Most people cannot go anywhere without their portable electronic devices, particularly their phones, in hand. As so many accidents have happened due to people using cellphones while behind the wheel, the state has passed laws to help prevent such incidents. Most recently, in early 2019, the Wireless Communications While Driving Law was passed, which deals directly with the holding of cellphones while driving.
According to the Florida Department of Highway Safety and Motor Vehicles, this new law took effect on July 1. It says a lot, but the gist of it is that it is illegal to operate a motor vehicle while manually entering numbers, letters or symbols into a phone, whether a person is making a call or sending a message. There are very few exceptions to this rule.
Consequences for noncompliance
Police can pull over and give out citations to anyone they catch using handheld devices while driving. The penalties attached to these citations are as follows:
- First offense: $30 fine plus any additional court and legal fees
- Second offense: $60 fine minimum, plus court costs and other fees and three points on a license if within five years of the first offense
- School or work zone offense: Minimum $60 fine, court and additional fees where applicable, three points on a license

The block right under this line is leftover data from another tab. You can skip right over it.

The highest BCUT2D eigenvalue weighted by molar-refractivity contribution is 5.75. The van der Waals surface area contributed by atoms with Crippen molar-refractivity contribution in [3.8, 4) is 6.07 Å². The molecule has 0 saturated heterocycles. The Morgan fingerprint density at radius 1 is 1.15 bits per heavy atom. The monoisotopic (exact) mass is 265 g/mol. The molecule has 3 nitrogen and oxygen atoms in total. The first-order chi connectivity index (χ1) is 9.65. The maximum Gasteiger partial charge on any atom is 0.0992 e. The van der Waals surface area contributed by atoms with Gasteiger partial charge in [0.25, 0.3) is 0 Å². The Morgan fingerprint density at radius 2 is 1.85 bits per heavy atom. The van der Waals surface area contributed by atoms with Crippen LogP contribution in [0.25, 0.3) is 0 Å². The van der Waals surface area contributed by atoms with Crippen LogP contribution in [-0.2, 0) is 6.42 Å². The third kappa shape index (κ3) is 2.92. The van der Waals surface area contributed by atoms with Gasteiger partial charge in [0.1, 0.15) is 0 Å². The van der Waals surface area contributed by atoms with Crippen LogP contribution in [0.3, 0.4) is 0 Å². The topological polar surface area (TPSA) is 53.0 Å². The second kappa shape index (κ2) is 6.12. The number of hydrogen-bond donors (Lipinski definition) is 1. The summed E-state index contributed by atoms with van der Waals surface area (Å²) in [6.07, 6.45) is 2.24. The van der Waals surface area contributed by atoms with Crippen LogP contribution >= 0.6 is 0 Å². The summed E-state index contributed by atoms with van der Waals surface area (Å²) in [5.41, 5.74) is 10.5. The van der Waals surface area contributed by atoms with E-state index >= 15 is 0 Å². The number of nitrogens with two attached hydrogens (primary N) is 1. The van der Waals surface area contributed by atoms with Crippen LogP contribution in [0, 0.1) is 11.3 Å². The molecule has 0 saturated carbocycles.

This may seem like a minor offense, but these citations can add up over time. Penalties are more severe if an accident causing injury or death occurs.
Handheld cellphone use fits all three distracted driving categories
There are three types of distracted driving: visual, manual and cognitive. Visual is where a person takes his or her eyes off of the road, manual is where a person’s hands are not on the wheel and cognitive is where a person simply is not thinking about driving. Handheld cellphone use fits into all three of these categories. So, those who use these devices while driving severely limit their ability to perceive a problem and stop in time.
Did a person using a cellphone while driving cause you or a loved one harm?
If you were hurt or you lost a loved one in an accident caused by a person using a cellphone behind the wheel, you may have legal recourse. State laws are on your side. With the right help, you may be able to prove your case and achieve maximum compensation for your losses, either through negotiation or litigation.